Why Didn't Someone Tell Me All This When I Started My First Business

Six key tips that every first time founder should know going into their first business

We encourage you to tap into the wealth of information around starting your first business and the people willing to help guide you along the way.  Gary Bizzo is one of those people and here are a few key insights from Gary that he wished someone would have given him.


Cash Flow – One of the biggest issues with entrepreneurs is how to deal with money – most manage money poorly. Be sensible, get a bookkeeper rather than doing it yourself and have a look at your books often so you will know how your business is doing at any moment. A hasty purchase can be deadly to a start-up.

Good People (Your employees) – My friend has a gem of a secretary. She has been with him through thick and thin and is indispensable. He chose wisely. Hiring staff is not rocket science but it can be difficult. I suggest a 2-3-person team to do interviews to get different viewpoints, which will keep bad hires down. Bad hires need to be disposed of quickly; there are no second chances in a start-up.

Partners – We need partners for a couple of reasons. Firstly, to fulfill a weakness we have that they can mitigate and secondly, often they are a source of capital. Can be the boon to your startup business but it can be your downfall. I had a client who had a partner. They attended meetings together ran the business well together but rarely socialized. IT worked for them, unfortunately most partners are bound at the hip and fall into the issues most relationships have, namely staleness, over exposure and more. It sounds like a marriage and it is of sorts so it must be nurtured like any relationship.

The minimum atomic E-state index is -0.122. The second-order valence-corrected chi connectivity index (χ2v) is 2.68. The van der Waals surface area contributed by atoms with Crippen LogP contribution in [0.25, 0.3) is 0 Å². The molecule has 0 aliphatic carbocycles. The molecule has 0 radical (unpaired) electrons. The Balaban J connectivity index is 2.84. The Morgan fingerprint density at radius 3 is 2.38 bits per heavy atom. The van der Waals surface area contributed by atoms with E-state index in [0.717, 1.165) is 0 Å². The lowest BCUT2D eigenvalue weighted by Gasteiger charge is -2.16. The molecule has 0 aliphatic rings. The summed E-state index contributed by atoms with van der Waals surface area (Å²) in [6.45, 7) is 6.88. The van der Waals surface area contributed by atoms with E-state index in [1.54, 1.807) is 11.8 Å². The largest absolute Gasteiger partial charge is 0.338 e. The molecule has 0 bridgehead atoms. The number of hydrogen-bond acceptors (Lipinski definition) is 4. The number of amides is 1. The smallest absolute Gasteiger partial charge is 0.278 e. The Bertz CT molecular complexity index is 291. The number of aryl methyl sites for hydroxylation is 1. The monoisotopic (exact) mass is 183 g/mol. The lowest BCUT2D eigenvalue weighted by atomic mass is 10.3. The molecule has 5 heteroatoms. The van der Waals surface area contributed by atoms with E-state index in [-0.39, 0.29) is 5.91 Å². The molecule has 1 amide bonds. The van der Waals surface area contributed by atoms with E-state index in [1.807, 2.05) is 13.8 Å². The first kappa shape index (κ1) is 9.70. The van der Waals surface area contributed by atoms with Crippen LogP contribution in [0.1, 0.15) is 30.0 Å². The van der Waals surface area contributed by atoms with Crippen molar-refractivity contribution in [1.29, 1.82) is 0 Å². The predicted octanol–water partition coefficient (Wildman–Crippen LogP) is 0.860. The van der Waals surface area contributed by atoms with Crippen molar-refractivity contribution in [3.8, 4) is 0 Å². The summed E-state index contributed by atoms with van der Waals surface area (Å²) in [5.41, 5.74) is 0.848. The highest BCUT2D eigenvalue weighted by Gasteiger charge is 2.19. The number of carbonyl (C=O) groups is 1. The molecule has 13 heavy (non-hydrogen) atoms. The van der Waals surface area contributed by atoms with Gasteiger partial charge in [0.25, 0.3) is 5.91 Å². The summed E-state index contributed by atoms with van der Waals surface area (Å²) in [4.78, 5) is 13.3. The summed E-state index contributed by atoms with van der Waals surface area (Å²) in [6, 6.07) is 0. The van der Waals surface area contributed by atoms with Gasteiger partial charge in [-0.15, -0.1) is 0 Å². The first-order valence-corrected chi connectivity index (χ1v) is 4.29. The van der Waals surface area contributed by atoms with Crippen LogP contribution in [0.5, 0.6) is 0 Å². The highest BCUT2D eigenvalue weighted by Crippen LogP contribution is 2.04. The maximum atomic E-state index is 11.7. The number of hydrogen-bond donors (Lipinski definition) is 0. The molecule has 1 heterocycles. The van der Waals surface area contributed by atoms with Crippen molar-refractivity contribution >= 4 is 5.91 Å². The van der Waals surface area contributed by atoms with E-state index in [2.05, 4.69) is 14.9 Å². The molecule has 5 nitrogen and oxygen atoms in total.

SWOT Analysis – A client opened a restaurant without looking at the neighborhood, his competition and the market. He got into almost immediate trouble and by the time he got to me for help the business was too far-gone for anything to help. Know your weaknesses, your threats and always have a Plan B and C

Responsibility Does Not Mean Micromanaging – Many entrepreneurs are not great managers of people. I know this by the incredible number of micromanaging business owners out there who think they are the only person in the company who knows ‘how it should be done’. Give your hires a chance and delegate but make them accountable. That will separate the good from the bad and you might be surprised when they rise to the challenge. Consider getting a coach or mentor on board to help.

Why didn’t someone tell me all this when I started my first business? Growing a business can be hard work and rewarding but it also needs to be fun. Planning, e.g. a business plan, budget, marketing plan and SWOT will go a long way to making things easier.

Also shared on Garry Bizzo.


Gary Bizzo

Gary Bizzo

Passionate about all things small business and startup related. Always available for a discussion.

May 30, 2017